Labour MPs call on Jeremy Corbyn to back proportional representation in UK

The seven MPs are from across the party

Jon Stone
Thursday 05 May 2016 16:25
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Labour leader Jeremy Corbyn
Labour leader Jeremy Corbyn

A group of Labour MPs have written to Jeremy Corbyn to ask him to back changing Britain’s voting system to a form of proportional representation (PR).

Mr Corbyn has previously said he is open to electoral reform – but has stopped short of fully endorsing a change to PR, suggesting the subject needs more investigation.

The seven MPs, from across the Labour party, put their name to a letter seen by The Independent, which is also signed by around 10,000 voters.

“We would like to congratulate you on winning the Labour leadership race with a huge mandate,” the letter reads.

“We recognise your commitment to democracy and write to seek your support for the principle of a truly democratic electoral system ­by which seats in Parliament match vote share­ and to ask you to meet to discuss how we can support the Labour Party as it develops its position on the matter.”

Ben Bradshaw, Paul Blomfield, Stephen Kinnock, Clive Lewis, Jonathan Reynolds, Chuka Umunna, and Daniel Zeichner, are among signatories of the letter.

The call comes ahead of a midday rally in London on Saturday in support of changing the voting system to one where the results better reflect the proportion of votes cast.

Demonstrators will gather in Westminster to call for a cross-party alliance to bring in PR by 2021, with speakers from parties across the political parties. The protest is organised by the Make Votes Matter coalition.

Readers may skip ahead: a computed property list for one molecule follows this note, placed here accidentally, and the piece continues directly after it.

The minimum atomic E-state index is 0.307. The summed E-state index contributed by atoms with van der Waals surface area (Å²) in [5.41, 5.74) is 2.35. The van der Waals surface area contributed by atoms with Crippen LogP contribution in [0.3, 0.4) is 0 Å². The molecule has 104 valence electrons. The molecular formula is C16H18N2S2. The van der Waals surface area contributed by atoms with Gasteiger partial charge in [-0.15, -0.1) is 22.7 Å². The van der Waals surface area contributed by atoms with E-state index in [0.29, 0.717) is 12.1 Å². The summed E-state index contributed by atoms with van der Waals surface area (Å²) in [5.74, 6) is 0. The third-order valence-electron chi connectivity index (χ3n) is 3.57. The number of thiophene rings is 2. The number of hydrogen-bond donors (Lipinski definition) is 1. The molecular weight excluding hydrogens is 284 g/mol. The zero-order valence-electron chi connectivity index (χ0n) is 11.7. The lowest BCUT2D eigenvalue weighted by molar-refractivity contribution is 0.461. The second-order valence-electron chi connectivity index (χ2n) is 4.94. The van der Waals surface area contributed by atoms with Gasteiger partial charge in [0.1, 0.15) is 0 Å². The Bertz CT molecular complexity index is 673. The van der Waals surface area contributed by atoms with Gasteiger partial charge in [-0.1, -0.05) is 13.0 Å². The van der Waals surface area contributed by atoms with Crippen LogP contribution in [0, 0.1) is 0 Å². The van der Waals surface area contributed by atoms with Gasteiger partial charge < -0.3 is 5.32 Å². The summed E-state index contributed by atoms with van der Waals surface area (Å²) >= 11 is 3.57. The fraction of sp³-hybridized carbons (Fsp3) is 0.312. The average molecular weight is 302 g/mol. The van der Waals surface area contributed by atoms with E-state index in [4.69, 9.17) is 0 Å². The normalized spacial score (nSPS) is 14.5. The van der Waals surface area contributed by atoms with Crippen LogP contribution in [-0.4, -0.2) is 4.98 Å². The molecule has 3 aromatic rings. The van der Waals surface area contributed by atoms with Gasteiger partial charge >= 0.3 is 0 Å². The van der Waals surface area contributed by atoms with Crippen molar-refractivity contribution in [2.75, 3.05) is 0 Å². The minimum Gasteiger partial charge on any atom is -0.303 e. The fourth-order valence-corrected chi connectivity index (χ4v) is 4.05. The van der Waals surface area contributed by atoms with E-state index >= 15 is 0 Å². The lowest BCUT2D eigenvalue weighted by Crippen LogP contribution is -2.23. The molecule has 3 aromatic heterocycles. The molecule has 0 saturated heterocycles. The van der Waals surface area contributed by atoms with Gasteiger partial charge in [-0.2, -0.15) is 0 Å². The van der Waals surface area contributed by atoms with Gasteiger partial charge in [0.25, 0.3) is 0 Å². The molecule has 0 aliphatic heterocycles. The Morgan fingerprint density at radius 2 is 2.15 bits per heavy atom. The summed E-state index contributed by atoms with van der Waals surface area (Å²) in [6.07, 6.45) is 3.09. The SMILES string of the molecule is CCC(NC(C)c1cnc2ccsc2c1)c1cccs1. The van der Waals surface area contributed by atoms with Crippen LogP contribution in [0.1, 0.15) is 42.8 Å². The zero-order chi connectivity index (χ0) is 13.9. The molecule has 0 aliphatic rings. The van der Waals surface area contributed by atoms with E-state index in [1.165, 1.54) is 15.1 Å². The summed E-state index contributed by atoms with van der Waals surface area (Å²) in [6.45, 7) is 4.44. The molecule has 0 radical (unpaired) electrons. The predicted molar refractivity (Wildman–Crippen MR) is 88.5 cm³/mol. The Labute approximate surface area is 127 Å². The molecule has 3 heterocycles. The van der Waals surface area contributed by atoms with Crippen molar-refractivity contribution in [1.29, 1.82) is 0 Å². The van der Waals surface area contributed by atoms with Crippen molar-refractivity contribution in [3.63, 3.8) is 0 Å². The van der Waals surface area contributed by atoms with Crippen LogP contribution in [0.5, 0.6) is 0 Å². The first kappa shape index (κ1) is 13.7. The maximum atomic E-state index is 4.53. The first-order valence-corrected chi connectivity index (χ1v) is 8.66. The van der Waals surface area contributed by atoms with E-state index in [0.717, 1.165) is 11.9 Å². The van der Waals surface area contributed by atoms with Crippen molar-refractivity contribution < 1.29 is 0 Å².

Former leadership contender and shadow business secretary Chuka Umunna is among the MPs calling for the change

The Liberal Democrats, Greens, Ukip, and SNP all support proportional representation – with the Conservatives traditionally being opposed. Labour has camps both against and in support of change.

Under the UK Parliament’s existing First Past The Post (FPTP) electoral system, parties win seats in numbers that do not reflect the proportion of votes cast for them at the general election.

In 2015, Ukip won 12.7 per cent of the vote but only one of 650 seats in the House of Commons – while the SNP won 50 per cent of the vote in Scotland but 56 of its 59 seats.

Clive Lewis, a close ally of Mr Corbyn, is backing proportional representation 

Defenders of the status quo say the current system creates a link between MPs and their constituents, but other voting systems – such as Single Transferrable Vote (used in Ireland) or the Additional Member System (used in London, Scotland, and Wales) maintain this link while producing proportional results.

Daniel Zeichner, Labour MP for Cambridge, said: “In swathes of Eastern England, Labour voters currently go unrepresented on local councils.

“In Cambridge, Conservative voters similarly go almost totally unrepresented on the City Council. The last Labour government introduced proportional systems as we devolved power and­ it will need another Labour government to extend that to our existing systems.”

In January this year The Independent on Sunday reported that Mr Corbyn was in secret talks with the Liberal Democrats over the possibility of joining an electoral alliance in favour of proportional representation.

During the Labour leadership election last year Mr Corbyn said he would consider adopting the Additional Member System but made no pledge to do so.

The UK held a referendum on changing the voting system to the Alternative Vote system in 2011; AV is not proportional, however, and the proposal was rejected by a large margin.

More recent polling from December 2015 shows the public now broadly back a proportional voting system, however. The BMG survey shows 57 per cent of the public agree with the principle that “the number of seats a party gets should broadly reflect its proportion of the total votes cast” – compared to only 9 per cent who disagree.

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